LONDON - It was so hot in the United Kingdom on Monday that the runway at the country’s largest air force base "melted," according to a report.
Sky News reported that flights were halted at Royal Air Force Base Brize Norton in Oxfordshire because the "runway had melted." The report came as temperatures soared to 95 degrees at the base Monday afternoon.
A tweet from the Ministry of Defence Press Office said that aircraft are using alternative airfields as part of a "long-established plan" to deal with extreme temperatures.
According to ASI, a company in the UK that sells products to maintain asphalt surfaces, the air base uses an asphalt runway. Binders in asphalt are known to liquefy during extreme heat, as was the case in Texas during a heat wave in late June.
Officials at London's Luton Airport said in a tweet that they are working to repair a defect in the runway resulting from the high temperatures. Operations have been paused in the meantime.
The U.K. Met Office issued the country’s first red alert for extreme heat last week ahead of the sizzling weather. It includes cities such as London, Cambridge, Leicester, Nottingham and Manchester.
Amber extreme heat alerts, the second-highest level on the country’s weather alert scale, stretch as far north as Perth and Edinburgh and as far south as Plymouth and Brighton.
Record high temperatures have already been reported in Wales, where Hawarden hit a provisionally high temperature of 99 degrees, according to the U.K. Met Office. If verified, it would be the highest temperature ever recorded in Wales.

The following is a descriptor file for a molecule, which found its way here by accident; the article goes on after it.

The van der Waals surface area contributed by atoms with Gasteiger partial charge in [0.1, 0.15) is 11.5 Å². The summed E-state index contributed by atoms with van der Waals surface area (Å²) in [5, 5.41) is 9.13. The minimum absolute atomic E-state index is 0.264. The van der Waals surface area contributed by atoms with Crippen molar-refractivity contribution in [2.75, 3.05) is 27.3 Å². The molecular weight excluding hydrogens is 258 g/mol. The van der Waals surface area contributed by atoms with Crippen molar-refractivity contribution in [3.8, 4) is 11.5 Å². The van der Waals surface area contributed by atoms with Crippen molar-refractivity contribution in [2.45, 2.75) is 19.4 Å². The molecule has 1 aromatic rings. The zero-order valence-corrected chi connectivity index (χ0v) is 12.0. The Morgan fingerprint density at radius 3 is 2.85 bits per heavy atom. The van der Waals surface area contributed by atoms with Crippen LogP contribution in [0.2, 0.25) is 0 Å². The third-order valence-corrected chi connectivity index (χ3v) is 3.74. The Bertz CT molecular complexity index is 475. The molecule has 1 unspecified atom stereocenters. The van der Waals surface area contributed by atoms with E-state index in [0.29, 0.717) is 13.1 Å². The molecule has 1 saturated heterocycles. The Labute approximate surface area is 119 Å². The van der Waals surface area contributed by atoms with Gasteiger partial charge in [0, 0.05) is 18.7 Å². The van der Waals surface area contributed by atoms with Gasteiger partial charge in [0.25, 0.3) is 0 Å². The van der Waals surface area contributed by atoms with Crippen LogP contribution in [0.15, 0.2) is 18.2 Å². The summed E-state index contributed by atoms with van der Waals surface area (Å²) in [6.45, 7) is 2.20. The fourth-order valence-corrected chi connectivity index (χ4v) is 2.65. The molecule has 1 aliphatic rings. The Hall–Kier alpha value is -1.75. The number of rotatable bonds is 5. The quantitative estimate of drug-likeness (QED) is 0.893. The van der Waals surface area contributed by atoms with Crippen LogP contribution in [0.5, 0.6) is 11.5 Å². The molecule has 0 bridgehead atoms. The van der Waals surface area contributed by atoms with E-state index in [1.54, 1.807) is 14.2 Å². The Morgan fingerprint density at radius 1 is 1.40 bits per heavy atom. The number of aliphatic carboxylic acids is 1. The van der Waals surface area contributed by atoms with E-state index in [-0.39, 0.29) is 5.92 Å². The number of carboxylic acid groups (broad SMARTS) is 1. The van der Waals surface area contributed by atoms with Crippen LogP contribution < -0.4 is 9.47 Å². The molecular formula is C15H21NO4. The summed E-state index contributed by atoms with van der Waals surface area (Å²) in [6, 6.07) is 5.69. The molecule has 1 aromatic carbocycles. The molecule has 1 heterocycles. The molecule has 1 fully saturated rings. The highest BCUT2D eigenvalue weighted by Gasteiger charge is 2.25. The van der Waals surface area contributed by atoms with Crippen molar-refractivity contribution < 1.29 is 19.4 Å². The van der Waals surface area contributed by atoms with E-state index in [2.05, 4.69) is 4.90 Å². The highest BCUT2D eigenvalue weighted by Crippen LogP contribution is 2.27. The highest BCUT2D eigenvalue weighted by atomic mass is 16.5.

Elsewhere, temperatures were also pushing 100 degrees in places likes Heathrow, Cambridge and Cavendish.
Foiling the heat
The Daily Beast reported that some people have turned to aluminum foil to keep the heat at bay, showing pictures of the metal being placed over the windows of homes.
Parts of Hammersmith Bridge were wrapped in a silver insulation last week in preparation for the extreme heat. Officials said the 135-year-old bridge has had issues with heat-related fractures in the past.
The worst is yet to come
While Monday was blazing hot in much of the country, Tuesday is expected to be even worse.
"Tuesday will be even hotter in many places because it’s going to be a very warm night with temperatures in some places holding up in the low to mid-20s (near 70 degrees Fahrenheit)," Aidan McGivern, a senior weather presenter at the U.K. Met Office, said in a video tweeted by the weather agency. "Looks likely to be the warmest night on record in the U.K."
The forecast calls for Tuesday’s high temperatures to climb into the upper 90s and low 100s across the country's southeastern part, with a high of 104 degrees forecast in London.
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